➢ Patients with congenital pseudarthrosis of the tibia do not have a normal tibia. In such patients, the entire tibia is abnormal (even outside of the established pseudarthrosis site); the bone does not have a normal healing response to injury or osteotomy, and the proximal growth plate typically has an abnormal inclination. Operative attempts to promote union at the pseudarthrosis site (intramedullary nailing with bone-grafting, the Ilizarov technique, and microvascular free fibular transfer) fail to address the abnormal tibia as a whole.
➢ We must critically evaluate treatment outcomes for patients with congenital pseudarthrosis of the tibia; the definition of a good result must include patient-related outcome scores rather than simply radiographic union. There is need for prospective Level-I studies to compare surgical treatment options with the addition of health-related quality-of-life scores.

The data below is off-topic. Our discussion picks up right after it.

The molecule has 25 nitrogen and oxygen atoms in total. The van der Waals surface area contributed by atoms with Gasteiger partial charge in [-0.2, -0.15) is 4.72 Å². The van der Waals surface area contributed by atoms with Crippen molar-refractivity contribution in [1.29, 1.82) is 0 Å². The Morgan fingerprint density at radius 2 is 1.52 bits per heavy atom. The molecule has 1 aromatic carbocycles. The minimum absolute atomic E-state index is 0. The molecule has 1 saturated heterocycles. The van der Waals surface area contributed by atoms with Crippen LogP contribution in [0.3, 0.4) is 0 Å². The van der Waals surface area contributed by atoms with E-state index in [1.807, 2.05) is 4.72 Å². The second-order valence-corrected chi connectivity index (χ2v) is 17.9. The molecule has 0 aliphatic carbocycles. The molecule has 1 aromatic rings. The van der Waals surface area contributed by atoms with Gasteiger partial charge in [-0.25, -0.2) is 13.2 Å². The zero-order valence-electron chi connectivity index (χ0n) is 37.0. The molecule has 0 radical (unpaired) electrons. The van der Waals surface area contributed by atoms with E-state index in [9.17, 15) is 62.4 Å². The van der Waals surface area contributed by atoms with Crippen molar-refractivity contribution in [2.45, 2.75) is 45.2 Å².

➢ Amputation should be viewed as a viable treatment option rather than a surgical failure.
➢ The achievement of a healed, straight extremity by skeletal maturity, with as few surgical procedures as possible, is essential for a child with congenital pseudarthrosis of the tibia. The extremity must be strong enough to allow the patient to function with no activity restrictions, regardless of whether the treatment course has been limb preservation or amputation.
Investigation performed at Children’s Hospital Colorado, Aurora, Colorado
Disclosure: There was no external source of funding. The Disclosure of Potential Conflicts of Interest forms are provided with the online version of this article (http://links.lww.com/JBJSREV/A2).
- Copyright © 2017 by The Journal of Bone and Joint Surgery, Incorporated